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AncestryDNA results

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I decided to do the AncestryDNA test, which is different from most as it claims to do autosomal genes instead of mDNA or Y-chromosome (of course, I couldn't do the latter in any case, being female). It also claimed to cover a shorter time frame than mDNA or haplotype testing, about 1000 years instead of 10,000 or more. This seemed intriguing, so I tried it out. Here were my results:

Scandinavian 48%
West African 25%
Central European 14%
Southern European 10%
Uncertain 3%

I was surprised about the Scandinavian part. Here's what the test results said:

Your genetic ethnicity ties you to Scandinavia, which includes the modern-day nations of Norway, Sweden, and Denmark. While the Vikings were feared by the coastal towns of medieval Europe as seaborne raiders and violent pillagers, they were also well-travelled merchants and ambitious explorers. They raided the Mediterranean coast of Africa, settled areas as far south as the Black Sea, and traded with the Byzantine Empire. And it was a Norse sailor, Leif Ericson, who is credited with being the first European to travel to North America—500 years before Columbus.

And it wasn't just the Vikings who had an irrepressible urge for adventure. In the days of the mighty Roman Empire, the Goths, originally from Sweden, wandered south and settled in what is now eastern Germany. In the year 410, they invaded and sacked Rome, setting the stage for the decline and fall of the Western Roman Empire.

The rise of the Viking culture spread Scandinavian ancestry far throughout Europe. Their earliest coastal voyages took them to Scotland, northeastern England and established the settlement of Dublin, Ireland. As their power continued to grow, the Vikings spread farther afield, down the Volga River in Russia, to the coast of France and Spain. But perhaps their most famous accomplishments were the oceanic voyages across the Atlantic, establishing villages in Iceland and Greenland and exploring the northern coast of Canada.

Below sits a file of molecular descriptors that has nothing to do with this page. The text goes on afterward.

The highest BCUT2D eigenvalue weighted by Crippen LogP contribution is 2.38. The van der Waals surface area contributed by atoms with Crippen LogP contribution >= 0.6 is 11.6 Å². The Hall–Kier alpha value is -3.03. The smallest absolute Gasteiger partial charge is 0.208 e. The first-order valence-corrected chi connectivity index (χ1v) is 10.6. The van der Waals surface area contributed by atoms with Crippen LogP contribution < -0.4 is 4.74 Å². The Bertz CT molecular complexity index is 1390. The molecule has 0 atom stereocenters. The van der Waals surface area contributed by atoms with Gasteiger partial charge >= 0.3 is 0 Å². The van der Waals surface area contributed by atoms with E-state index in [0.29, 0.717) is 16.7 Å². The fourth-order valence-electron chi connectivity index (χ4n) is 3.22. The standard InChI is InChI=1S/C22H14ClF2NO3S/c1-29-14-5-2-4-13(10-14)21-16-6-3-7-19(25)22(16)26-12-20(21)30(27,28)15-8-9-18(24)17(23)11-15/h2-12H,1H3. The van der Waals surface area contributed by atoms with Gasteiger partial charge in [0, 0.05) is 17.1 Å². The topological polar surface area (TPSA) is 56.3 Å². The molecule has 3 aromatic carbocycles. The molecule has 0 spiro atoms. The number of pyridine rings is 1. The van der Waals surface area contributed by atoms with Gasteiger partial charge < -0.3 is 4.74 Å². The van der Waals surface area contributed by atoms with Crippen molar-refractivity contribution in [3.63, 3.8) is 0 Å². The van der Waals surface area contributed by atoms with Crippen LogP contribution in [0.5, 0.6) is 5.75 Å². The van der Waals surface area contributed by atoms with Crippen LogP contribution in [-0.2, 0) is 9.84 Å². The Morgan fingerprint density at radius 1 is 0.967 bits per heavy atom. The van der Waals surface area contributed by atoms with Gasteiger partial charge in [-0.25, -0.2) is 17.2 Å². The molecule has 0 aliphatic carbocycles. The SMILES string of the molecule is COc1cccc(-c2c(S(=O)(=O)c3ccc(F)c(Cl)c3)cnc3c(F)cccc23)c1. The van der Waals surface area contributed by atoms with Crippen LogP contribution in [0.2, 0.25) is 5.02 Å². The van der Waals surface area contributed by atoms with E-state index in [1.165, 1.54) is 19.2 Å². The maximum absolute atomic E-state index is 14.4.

There was nothing in any of this regarding Native American ancestry, so my theory that James Ivey was Native is sort of less likely, and gives me a good reason not to have to wade through all those particular James Ivey's at least. I do know of at least one Native American in my ancestry, which may account for the "uncertain" part, as she lived in the 1600's, and that's pretty far back.

(I realized just now that I have never written about her -- she has a very interesting story!)

Comments

( 4 comments — Something to add? )
claimingkin
Nov. 23rd, 2012 04:21 am (UTC)
Genetic Genealogy
C O N G R A T U L A T I O N S on your DNA test results! So which Haplogroup does this put you in? Mine is L2, which is native to Sub-Saharan African. And to be more specific, Ghana.

I took the mtDNA test via Family Tree DNA last year. Family Tree DNA is based here in my hometown - Houston. I've been tempted to take Ancestry's DNA test to compare the two test to see if the results will be the same or not, and to see if there are any major differences in them too.

My mother was told as a child that her great-grandmother on her mother's side of the family was a Native American. My mother's mom died when she was just 2 yrs old. So all she had to go on were the words of family members. But my DNA test did not reflect any Native American bloodline whatsoever. So my test definitely squashed that myth!

I look forward to reading more about your family and the Native American from the 1600's!

Best,
Liv @ claimingkin.com
pattyloof
Dec. 6th, 2012 03:07 pm (UTC)
Re: Genetic Genealogy
The AncestryDNA test doesn't provide haplogroups, it does autosomal markers and matches them to markers found in certain ethnic groups. I'll still have to do a mDNA test to learn my haplogroup I suppose. But the test was interesting.

Edited at 2012-12-06 03:09 pm (UTC)
claimingkin
Nov. 23rd, 2012 04:27 am (UTC)
Oops! I meant to also say THANK YOU for listing my website on your blog. I have you listed under Blogs I Follow on claimingkin.com too! Again, THANK YOU!
pattyloof
Dec. 6th, 2012 03:08 pm (UTC)
You're very welcome. :)
( 4 comments — Something to add? )